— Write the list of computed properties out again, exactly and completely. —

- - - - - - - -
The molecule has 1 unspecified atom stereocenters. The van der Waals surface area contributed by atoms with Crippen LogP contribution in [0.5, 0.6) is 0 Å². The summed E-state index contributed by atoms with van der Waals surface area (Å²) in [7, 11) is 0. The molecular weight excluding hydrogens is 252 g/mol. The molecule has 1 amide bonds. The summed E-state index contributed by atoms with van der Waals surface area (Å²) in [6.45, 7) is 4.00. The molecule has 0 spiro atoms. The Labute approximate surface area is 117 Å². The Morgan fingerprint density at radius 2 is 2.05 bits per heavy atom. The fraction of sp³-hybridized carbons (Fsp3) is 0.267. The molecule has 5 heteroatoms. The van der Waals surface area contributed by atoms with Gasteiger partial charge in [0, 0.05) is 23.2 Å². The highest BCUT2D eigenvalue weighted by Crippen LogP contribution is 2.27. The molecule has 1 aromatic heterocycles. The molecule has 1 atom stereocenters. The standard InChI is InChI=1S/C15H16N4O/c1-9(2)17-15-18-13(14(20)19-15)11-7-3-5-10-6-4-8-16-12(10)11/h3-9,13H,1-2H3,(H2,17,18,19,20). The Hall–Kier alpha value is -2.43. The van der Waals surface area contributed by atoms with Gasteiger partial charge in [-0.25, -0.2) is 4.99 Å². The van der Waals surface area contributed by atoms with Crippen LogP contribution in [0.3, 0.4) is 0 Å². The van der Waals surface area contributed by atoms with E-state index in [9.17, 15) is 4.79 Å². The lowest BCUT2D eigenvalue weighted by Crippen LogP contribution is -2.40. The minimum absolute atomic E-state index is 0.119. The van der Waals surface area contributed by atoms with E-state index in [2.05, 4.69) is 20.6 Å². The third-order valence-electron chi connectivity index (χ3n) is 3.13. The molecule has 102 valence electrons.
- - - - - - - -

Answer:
The molecule has 1 unspecified atom stereocenters. The van der Waals surface area contributed by atoms with Crippen LogP contribution in [0.5, 0.6) is 0 Å². The summed E-state index contributed by atoms with van der Waals surface area (Å²) in [7, 11) is 0. The molecular weight excluding hydrogens is 252 g/mol. The molecule has 1 amide bonds. The summed E-state index contributed by atoms with van der Waals surface area (Å²) in [6.45, 7) is 4.00. The molecule has 0 spiro atoms. The Labute approximate surface area is 117 Å². The Morgan fingerprint density at radius 2 is 2.05 bits per heavy atom. The fraction of sp³-hybridized carbons (Fsp3) is 0.267. The molecule has 5 heteroatoms. The van der Waals surface area contributed by atoms with Gasteiger partial charge in [0, 0.05) is 23.2 Å². The highest BCUT2D eigenvalue weighted by Crippen LogP contribution is 2.27. The molecule has 1 aromatic heterocycles. The molecule has 1 atom stereocenters. The standard InChI is InChI=1S/C15H16N4O/c1-9(2)17-15-18-13(14(20)19-15)11-7-3-5-10-6-4-8-16-12(10)11/h3-9,13H,1-2H3,(H2,17,18,19,20). The Hall–Kier alpha value is -2.43. The van der Waals surface area contributed by atoms with Gasteiger partial charge in [-0.25, -0.2) is 4.99 Å². The van der Waals surface area contributed by atoms with Crippen LogP contribution in [0.3, 0.4) is 0 Å². The van der Waals surface area contributed by atoms with E-state index in [9.17, 15) is 4.79 Å². The lowest BCUT2D eigenvalue weighted by Crippen LogP contribution is -2.40. The minimum absolute atomic E-state index is 0.119. The van der Waals surface area contributed by atoms with E-state index in [2.05, 4.69) is 20.6 Å². The third-order valence-electron chi connectivity index (χ3n) is 3.13. The molecule has 102 valence electrons.